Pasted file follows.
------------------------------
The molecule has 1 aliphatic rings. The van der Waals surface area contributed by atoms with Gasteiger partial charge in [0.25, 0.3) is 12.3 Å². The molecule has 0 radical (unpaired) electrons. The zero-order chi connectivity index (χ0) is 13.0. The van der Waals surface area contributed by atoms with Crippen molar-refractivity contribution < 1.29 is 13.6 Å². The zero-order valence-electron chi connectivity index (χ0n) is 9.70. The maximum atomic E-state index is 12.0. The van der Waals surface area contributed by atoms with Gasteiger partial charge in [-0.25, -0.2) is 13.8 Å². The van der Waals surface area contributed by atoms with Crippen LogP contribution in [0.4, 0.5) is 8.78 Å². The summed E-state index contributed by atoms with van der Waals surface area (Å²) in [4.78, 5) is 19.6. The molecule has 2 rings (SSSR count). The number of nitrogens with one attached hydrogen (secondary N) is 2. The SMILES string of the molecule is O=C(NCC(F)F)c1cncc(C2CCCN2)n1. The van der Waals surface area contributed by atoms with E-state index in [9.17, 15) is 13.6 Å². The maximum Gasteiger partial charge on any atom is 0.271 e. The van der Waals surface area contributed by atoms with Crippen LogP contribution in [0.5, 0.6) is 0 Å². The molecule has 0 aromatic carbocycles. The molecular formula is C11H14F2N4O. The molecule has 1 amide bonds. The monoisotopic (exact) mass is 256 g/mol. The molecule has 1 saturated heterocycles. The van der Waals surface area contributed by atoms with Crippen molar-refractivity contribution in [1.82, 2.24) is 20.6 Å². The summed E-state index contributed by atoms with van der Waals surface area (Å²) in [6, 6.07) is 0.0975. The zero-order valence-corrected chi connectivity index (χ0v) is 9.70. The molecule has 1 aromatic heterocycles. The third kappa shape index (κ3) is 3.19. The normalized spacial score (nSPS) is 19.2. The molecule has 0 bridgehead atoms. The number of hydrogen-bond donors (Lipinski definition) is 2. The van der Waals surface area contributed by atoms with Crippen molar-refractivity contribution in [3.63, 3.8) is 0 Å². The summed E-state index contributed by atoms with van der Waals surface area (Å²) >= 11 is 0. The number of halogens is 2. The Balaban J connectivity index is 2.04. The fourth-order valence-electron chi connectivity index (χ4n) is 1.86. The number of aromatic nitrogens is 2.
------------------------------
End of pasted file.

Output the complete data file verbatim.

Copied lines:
The molecule has 1 aliphatic rings. The van der Waals surface area contributed by atoms with Gasteiger partial charge in [0.25, 0.3) is 12.3 Å². The molecule has 0 radical (unpaired) electrons. The zero-order chi connectivity index (χ0) is 13.0. The van der Waals surface area contributed by atoms with Crippen molar-refractivity contribution < 1.29 is 13.6 Å². The zero-order valence-electron chi connectivity index (χ0n) is 9.70. The maximum atomic E-state index is 12.0. The van der Waals surface area contributed by atoms with Gasteiger partial charge in [-0.25, -0.2) is 13.8 Å². The van der Waals surface area contributed by atoms with Crippen LogP contribution in [0.4, 0.5) is 8.78 Å². The summed E-state index contributed by atoms with van der Waals surface area (Å²) in [4.78, 5) is 19.6. The molecule has 2 rings (SSSR count). The number of nitrogens with one attached hydrogen (secondary N) is 2. The SMILES string of the molecule is O=C(NCC(F)F)c1cncc(C2CCCN2)n1. The van der Waals surface area contributed by atoms with E-state index in [9.17, 15) is 13.6 Å². The maximum Gasteiger partial charge on any atom is 0.271 e. The van der Waals surface area contributed by atoms with Crippen LogP contribution in [0.5, 0.6) is 0 Å². The molecule has 0 aromatic carbocycles. The molecular formula is C11H14F2N4O. The molecule has 1 amide bonds. The monoisotopic (exact) mass is 256 g/mol. The molecule has 1 saturated heterocycles. The van der Waals surface area contributed by atoms with Crippen molar-refractivity contribution in [1.82, 2.24) is 20.6 Å². The summed E-state index contributed by atoms with van der Waals surface area (Å²) in [6, 6.07) is 0.0975. The zero-order valence-corrected chi connectivity index (χ0v) is 9.70. The molecule has 1 aromatic heterocycles. The third kappa shape index (κ3) is 3.19. The normalized spacial score (nSPS) is 19.2. The molecule has 0 bridgehead atoms. The number of hydrogen-bond donors (Lipinski definition) is 2. The van der Waals surface area contributed by atoms with Crippen molar-refractivity contribution in [3.63, 3.8) is 0 Å². The summed E-state index contributed by atoms with van der Waals surface area (Å²) >= 11 is 0. The number of halogens is 2. The Balaban J connectivity index is 2.04. The fourth-order valence-electron chi connectivity index (χ4n) is 1.86. The number of aromatic nitrogens is 2.